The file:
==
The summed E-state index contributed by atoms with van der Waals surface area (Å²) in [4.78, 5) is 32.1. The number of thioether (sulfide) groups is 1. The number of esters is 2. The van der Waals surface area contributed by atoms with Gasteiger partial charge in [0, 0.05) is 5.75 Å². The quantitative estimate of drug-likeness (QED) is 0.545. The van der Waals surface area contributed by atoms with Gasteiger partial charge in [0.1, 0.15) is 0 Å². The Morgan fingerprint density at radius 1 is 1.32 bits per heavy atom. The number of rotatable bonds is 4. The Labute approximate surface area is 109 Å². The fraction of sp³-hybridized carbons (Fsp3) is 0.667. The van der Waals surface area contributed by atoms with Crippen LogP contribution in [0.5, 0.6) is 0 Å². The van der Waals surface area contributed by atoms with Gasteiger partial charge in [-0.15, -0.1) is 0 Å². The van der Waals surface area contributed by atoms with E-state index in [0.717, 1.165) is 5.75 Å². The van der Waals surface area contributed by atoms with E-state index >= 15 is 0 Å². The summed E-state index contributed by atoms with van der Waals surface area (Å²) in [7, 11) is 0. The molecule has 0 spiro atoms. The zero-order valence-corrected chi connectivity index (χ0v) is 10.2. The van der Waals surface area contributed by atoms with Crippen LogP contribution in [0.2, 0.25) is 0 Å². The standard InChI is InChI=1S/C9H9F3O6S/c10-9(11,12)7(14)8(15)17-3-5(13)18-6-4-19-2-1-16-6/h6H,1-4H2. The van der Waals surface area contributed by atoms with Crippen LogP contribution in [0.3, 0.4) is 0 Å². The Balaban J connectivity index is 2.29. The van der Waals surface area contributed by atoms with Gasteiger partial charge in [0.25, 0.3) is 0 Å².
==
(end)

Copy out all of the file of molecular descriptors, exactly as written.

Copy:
The summed E-state index contributed by atoms with van der Waals surface area (Å²) in [4.78, 5) is 32.1. The number of thioether (sulfide) groups is 1. The number of esters is 2. The van der Waals surface area contributed by atoms with Gasteiger partial charge in [0, 0.05) is 5.75 Å². The quantitative estimate of drug-likeness (QED) is 0.545. The van der Waals surface area contributed by atoms with Gasteiger partial charge in [0.1, 0.15) is 0 Å². The Morgan fingerprint density at radius 1 is 1.32 bits per heavy atom. The number of rotatable bonds is 4. The Labute approximate surface area is 109 Å². The fraction of sp³-hybridized carbons (Fsp3) is 0.667. The van der Waals surface area contributed by atoms with Crippen LogP contribution in [0.5, 0.6) is 0 Å². The van der Waals surface area contributed by atoms with Gasteiger partial charge in [-0.15, -0.1) is 0 Å². The van der Waals surface area contributed by atoms with E-state index in [0.717, 1.165) is 5.75 Å². The van der Waals surface area contributed by atoms with E-state index >= 15 is 0 Å². The summed E-state index contributed by atoms with van der Waals surface area (Å²) in [7, 11) is 0. The molecule has 0 spiro atoms. The zero-order valence-corrected chi connectivity index (χ0v) is 10.2. The van der Waals surface area contributed by atoms with Crippen LogP contribution in [0.2, 0.25) is 0 Å². The standard InChI is InChI=1S/C9H9F3O6S/c10-9(11,12)7(14)8(15)17-3-5(13)18-6-4-19-2-1-16-6/h6H,1-4H2. The van der Waals surface area contributed by atoms with Crippen LogP contribution in [0.3, 0.4) is 0 Å². The Balaban J connectivity index is 2.29. The van der Waals surface area contributed by atoms with Gasteiger partial charge in [0.25, 0.3) is 0 Å².